Thursday, January 28, 2016

Superman Showcase

I have a "Showcase" collection of 50s (at least I think they are from the 50s) Superman comics that I've been reading lately.  I guess as a result of the Comics Code almost all of these comics are about Superman obsessively protecting his secret identity and avoiding marriage rather than doing something more interesting like fighting villains.

One of the things I wasn't aware of before reading these is how often the artists would use the same pose of Superman not only in multiple issues but frequently within the same issue... It's clearly a case of having a drawing and slapping it on a light box and using the same drawing over and over again.  It's a little depressing, but I understand the reasons for it... those guys had tight deadlines and probably didn't get paid a lot.  There is one artist who only pops up occasionally in the book who's clearly head and shoulders above the other artist(s?) contained in the book... the inks are more polished, the characters less stiff and more emotive and the general treatment is more fun.  No idea who it is.
It's also fun to see how standards of what looks 'powerful' in the human form has changed... Supes is a big barrel chested guy in these comics, not the broad chested/slim waisted heros of today.
 bigger image


Tom Moon said...

WARNING: My Standard Old Guy Lament Ahead

How I love the old Supermans. I was in the comic store just the other day thinking how much the comics of today bore me. I know we can't go backwards to the old-chestnut storylines, but I'm dying for something new. Will there ever again be a new comics revolution as significant as the 1959 DC Silver Age one, or the Marvel revolution a few years later, or even the underground "Comix" one?

I'm kind of fed up with so-called "relevant" stories that children don't want to read and couldn't understand. I want something that captures the old, innocent, all-ages spirit in a new way. Maybe these days we have to rely on the occasional animated movie to fill that void.

Just the other day I was reading "Wind in the Willows" and "The Reluctant Dragon" by Kenneth Grahame. "How marvelous," I thought. "The author is holding my attention with just his poetic words and storytelling ability. Delightful for kids and adults alike."

Rick, could you post a page of the superior artist's work? I'm curious now and want to see if I can identify him.

MrGoodson2 said...

I always liked the Wayne Boring, going for a stroll, flying pose.

I know what you're saying Tom. I think it would be solved counter intuitively. Instead of freedom, it would happen if there was a house style fascism. Rules -rules- rules. You can do this and do it just like this. And make it assembly line. Under something like the indifference of a Charlton leadership. Just do it. Hit your inventory of pages.

Have people quit to do their own projects and write in the fan press how awful 'Fantasy Magic' studio is to work for. But the product would be something the average reader would love.

Ever since I read Charlton Spotlight, edited by an artist of the era, and understood why the Charlton's were so second rate, that became my dream job. Just a cog producing an inventory of work that no one above you gives a damn about.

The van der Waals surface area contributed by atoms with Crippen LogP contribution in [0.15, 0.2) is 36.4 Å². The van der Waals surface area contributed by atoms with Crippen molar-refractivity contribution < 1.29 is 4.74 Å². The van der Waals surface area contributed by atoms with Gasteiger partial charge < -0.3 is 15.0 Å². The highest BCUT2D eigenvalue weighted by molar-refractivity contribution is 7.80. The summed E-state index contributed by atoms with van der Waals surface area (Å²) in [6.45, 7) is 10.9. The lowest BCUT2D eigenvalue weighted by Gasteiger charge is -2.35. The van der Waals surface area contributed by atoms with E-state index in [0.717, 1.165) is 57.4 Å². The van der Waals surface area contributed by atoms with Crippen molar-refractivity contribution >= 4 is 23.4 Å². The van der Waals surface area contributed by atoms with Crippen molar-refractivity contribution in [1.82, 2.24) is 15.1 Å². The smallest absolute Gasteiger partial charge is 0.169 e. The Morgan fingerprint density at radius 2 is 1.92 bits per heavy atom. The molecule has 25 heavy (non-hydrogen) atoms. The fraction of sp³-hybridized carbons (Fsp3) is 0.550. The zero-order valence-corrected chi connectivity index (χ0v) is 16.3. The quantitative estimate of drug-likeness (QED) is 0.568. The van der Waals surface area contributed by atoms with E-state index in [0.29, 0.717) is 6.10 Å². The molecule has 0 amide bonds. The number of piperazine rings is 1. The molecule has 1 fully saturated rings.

Rickart said...

Tom: I'll see what I can find.
Ellis: Limitations do bred creative solutions, so perhaps the comics code wasn't all bad

BDMontag said...

I read a lot of Batman from the period not Superman. I can say I agree with Tom about stories. Artwise, I remember Batman was highly stylized but not repetitive. Heroes were drawn in tights to look like wrestlers and because to draw a character you start with the naked form, so it was easier to stop there and draw a bathing suit rather then put on some elaborate suit-like hero uniform. The idea of tough guy before weight machines was in attitude and girth. Who the hell had a latissimus before weight machines, not even Charles Atlas! (See Anthony Quinn in La Strada, Victor Mature as Samson, and Incredible Hulk #5, barrel shaped monster not doctor's office muscle diagram.)

I don't know whether it's degrees of freedom or editorial constraints that make for more captivating stories. It may be what market you are aiming for. If you are writing for 8 year olds and don't want to bore yourself you have to come up with something new (or not in the case of not marrying Lois every month, but Batman clasping a crocodile's mouth shut or riding a motorcycle up a cylindrical trap was pretty rad). If you think your market is the college kid walking into the comic shop on Wednesday, and as a writer you have six-month and then out contract, then the Hulk changes color and someone dies. Rinse and repeat. Some day I will bore you all with my theory of how the comic book store killed the comic book.

MrGoodson2 said...

Ben. The comic store killing comics sounds interesting. If you want to type it - I'll read it.

Tom Moon said...

Me too.

Davis Chino said...

"...that became my dream job. Just a cog producing an inventory of work that no one above you gives a damn about."

But woe betide your fellow cog-worker(s) in the neighboring cubicle(s)...!

Tom, you are funny equating Kenneth Grahame and mid-period Superman!

Everything very interesting on this blog...I should spend more time here.